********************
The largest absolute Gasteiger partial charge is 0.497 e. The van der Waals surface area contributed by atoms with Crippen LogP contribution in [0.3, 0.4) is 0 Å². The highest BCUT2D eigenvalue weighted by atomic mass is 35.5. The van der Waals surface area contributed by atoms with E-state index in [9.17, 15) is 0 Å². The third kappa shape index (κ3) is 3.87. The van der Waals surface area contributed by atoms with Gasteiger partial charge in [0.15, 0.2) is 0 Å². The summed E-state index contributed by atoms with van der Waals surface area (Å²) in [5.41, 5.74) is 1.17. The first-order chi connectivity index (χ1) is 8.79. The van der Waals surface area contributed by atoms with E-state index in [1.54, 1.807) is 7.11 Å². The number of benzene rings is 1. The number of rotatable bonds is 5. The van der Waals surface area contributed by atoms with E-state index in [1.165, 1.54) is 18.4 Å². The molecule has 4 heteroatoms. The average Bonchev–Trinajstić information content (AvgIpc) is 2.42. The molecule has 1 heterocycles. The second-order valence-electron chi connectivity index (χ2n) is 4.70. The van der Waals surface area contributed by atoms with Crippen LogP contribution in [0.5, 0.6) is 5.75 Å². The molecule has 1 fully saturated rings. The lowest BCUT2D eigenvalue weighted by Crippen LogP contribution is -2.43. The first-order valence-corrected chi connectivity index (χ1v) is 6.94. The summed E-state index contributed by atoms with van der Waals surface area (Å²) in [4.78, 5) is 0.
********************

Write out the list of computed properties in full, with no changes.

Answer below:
The largest absolute Gasteiger partial charge is 0.497 e. The van der Waals surface area contributed by atoms with Crippen LogP contribution in [0.3, 0.4) is 0 Å². The highest BCUT2D eigenvalue weighted by atomic mass is 35.5. The van der Waals surface area contributed by atoms with E-state index in [9.17, 15) is 0 Å². The third kappa shape index (κ3) is 3.87. The van der Waals surface area contributed by atoms with Gasteiger partial charge in [0.15, 0.2) is 0 Å². The summed E-state index contributed by atoms with van der Waals surface area (Å²) in [5.41, 5.74) is 1.17. The first-order chi connectivity index (χ1) is 8.79. The van der Waals surface area contributed by atoms with E-state index in [1.54, 1.807) is 7.11 Å². The number of benzene rings is 1. The number of rotatable bonds is 5. The van der Waals surface area contributed by atoms with E-state index in [1.165, 1.54) is 18.4 Å². The molecule has 4 heteroatoms. The average Bonchev–Trinajstić information content (AvgIpc) is 2.42. The molecule has 1 heterocycles. The second-order valence-electron chi connectivity index (χ2n) is 4.70. The van der Waals surface area contributed by atoms with Crippen LogP contribution in [0.5, 0.6) is 5.75 Å². The molecule has 1 fully saturated rings. The lowest BCUT2D eigenvalue weighted by Crippen LogP contribution is -2.43. The first-order valence-corrected chi connectivity index (χ1v) is 6.94. The summed E-state index contributed by atoms with van der Waals surface area (Å²) in [4.78, 5) is 0.